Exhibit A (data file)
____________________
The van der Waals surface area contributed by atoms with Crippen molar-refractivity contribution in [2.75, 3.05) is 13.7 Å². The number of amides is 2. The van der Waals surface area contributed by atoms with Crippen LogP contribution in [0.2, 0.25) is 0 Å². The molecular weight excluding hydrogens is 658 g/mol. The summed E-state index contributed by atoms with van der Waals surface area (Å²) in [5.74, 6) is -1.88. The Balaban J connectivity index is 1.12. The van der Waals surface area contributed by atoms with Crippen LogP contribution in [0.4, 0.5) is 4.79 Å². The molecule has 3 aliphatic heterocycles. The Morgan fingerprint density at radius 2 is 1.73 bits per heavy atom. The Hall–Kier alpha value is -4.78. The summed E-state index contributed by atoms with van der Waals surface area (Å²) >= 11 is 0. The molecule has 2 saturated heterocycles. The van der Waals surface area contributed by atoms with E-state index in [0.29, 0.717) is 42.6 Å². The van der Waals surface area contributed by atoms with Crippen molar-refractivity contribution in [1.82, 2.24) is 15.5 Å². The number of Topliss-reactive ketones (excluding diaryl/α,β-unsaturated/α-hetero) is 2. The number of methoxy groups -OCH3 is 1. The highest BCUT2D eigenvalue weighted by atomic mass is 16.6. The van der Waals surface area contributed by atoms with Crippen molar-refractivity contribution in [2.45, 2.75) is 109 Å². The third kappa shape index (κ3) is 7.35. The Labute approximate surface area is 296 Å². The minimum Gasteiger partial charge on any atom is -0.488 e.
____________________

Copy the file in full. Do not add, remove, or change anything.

The van der Waals surface area contributed by atoms with Crippen molar-refractivity contribution in [2.75, 3.05) is 13.7 Å². The number of amides is 2. The van der Waals surface area contributed by atoms with Crippen LogP contribution in [0.2, 0.25) is 0 Å². The molecular weight excluding hydrogens is 658 g/mol. The summed E-state index contributed by atoms with van der Waals surface area (Å²) in [5.74, 6) is -1.88. The Balaban J connectivity index is 1.12. The van der Waals surface area contributed by atoms with Crippen LogP contribution in [0.4, 0.5) is 4.79 Å². The molecule has 3 aliphatic heterocycles. The Morgan fingerprint density at radius 2 is 1.73 bits per heavy atom. The Hall–Kier alpha value is -4.78. The summed E-state index contributed by atoms with van der Waals surface area (Å²) >= 11 is 0. The molecule has 2 saturated heterocycles. The van der Waals surface area contributed by atoms with E-state index in [0.29, 0.717) is 42.6 Å². The van der Waals surface area contributed by atoms with Crippen molar-refractivity contribution in [1.82, 2.24) is 15.5 Å². The number of Topliss-reactive ketones (excluding diaryl/α,β-unsaturated/α-hetero) is 2. The number of methoxy groups -OCH3 is 1. The highest BCUT2D eigenvalue weighted by atomic mass is 16.6. The van der Waals surface area contributed by atoms with Crippen molar-refractivity contribution in [2.45, 2.75) is 109 Å². The third kappa shape index (κ3) is 7.35. The Labute approximate surface area is 296 Å². The minimum Gasteiger partial charge on any atom is -0.488 e.